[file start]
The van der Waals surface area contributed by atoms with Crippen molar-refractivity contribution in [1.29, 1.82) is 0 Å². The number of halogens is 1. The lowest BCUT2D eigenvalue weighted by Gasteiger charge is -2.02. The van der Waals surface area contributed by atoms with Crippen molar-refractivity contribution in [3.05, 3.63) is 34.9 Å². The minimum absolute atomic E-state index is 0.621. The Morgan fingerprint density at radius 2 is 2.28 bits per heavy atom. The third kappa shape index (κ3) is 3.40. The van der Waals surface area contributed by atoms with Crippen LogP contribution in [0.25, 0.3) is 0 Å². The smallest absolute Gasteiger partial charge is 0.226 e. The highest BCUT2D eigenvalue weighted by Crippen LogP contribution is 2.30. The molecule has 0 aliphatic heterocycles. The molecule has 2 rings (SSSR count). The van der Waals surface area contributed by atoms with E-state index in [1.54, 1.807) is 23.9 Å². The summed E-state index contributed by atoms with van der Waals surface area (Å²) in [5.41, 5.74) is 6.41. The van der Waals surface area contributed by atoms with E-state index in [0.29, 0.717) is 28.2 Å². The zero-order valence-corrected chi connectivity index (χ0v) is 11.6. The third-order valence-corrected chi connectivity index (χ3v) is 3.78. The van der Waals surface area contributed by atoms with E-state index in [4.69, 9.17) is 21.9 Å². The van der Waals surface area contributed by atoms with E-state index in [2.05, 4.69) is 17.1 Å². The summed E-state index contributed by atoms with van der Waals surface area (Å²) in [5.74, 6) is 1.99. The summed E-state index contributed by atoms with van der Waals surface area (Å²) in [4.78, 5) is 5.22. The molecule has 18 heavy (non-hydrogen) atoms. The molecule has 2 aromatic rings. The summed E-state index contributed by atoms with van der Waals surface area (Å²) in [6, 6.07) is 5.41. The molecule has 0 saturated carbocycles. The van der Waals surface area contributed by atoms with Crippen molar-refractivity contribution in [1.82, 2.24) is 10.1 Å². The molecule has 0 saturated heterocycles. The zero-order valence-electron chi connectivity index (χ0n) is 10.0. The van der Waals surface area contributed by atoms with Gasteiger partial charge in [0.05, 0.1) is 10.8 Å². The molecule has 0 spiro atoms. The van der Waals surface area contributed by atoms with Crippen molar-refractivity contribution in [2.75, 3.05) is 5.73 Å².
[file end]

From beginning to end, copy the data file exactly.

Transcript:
The van der Waals surface area contributed by atoms with Crippen molar-refractivity contribution in [1.29, 1.82) is 0 Å². The number of halogens is 1. The lowest BCUT2D eigenvalue weighted by Gasteiger charge is -2.02. The van der Waals surface area contributed by atoms with Crippen molar-refractivity contribution in [3.05, 3.63) is 34.9 Å². The minimum absolute atomic E-state index is 0.621. The Morgan fingerprint density at radius 2 is 2.28 bits per heavy atom. The third kappa shape index (κ3) is 3.40. The van der Waals surface area contributed by atoms with Crippen LogP contribution in [0.25, 0.3) is 0 Å². The smallest absolute Gasteiger partial charge is 0.226 e. The highest BCUT2D eigenvalue weighted by Crippen LogP contribution is 2.30. The molecule has 0 aliphatic heterocycles. The molecule has 2 rings (SSSR count). The van der Waals surface area contributed by atoms with E-state index in [1.54, 1.807) is 23.9 Å². The summed E-state index contributed by atoms with van der Waals surface area (Å²) in [5.41, 5.74) is 6.41. The van der Waals surface area contributed by atoms with E-state index in [0.29, 0.717) is 28.2 Å². The zero-order valence-corrected chi connectivity index (χ0v) is 11.6. The third-order valence-corrected chi connectivity index (χ3v) is 3.78. The van der Waals surface area contributed by atoms with E-state index in [4.69, 9.17) is 21.9 Å². The van der Waals surface area contributed by atoms with E-state index in [2.05, 4.69) is 17.1 Å². The summed E-state index contributed by atoms with van der Waals surface area (Å²) in [5.74, 6) is 1.99. The summed E-state index contributed by atoms with van der Waals surface area (Å²) in [4.78, 5) is 5.22. The molecule has 18 heavy (non-hydrogen) atoms. The molecule has 2 aromatic rings. The summed E-state index contributed by atoms with van der Waals surface area (Å²) in [6, 6.07) is 5.41. The molecule has 0 saturated carbocycles. The van der Waals surface area contributed by atoms with Crippen molar-refractivity contribution in [1.82, 2.24) is 10.1 Å². The molecule has 0 saturated heterocycles. The zero-order valence-electron chi connectivity index (χ0n) is 10.0. The van der Waals surface area contributed by atoms with Gasteiger partial charge in [0.05, 0.1) is 10.8 Å². The molecule has 0 spiro atoms. The van der Waals surface area contributed by atoms with Crippen molar-refractivity contribution in [2.75, 3.05) is 5.73 Å².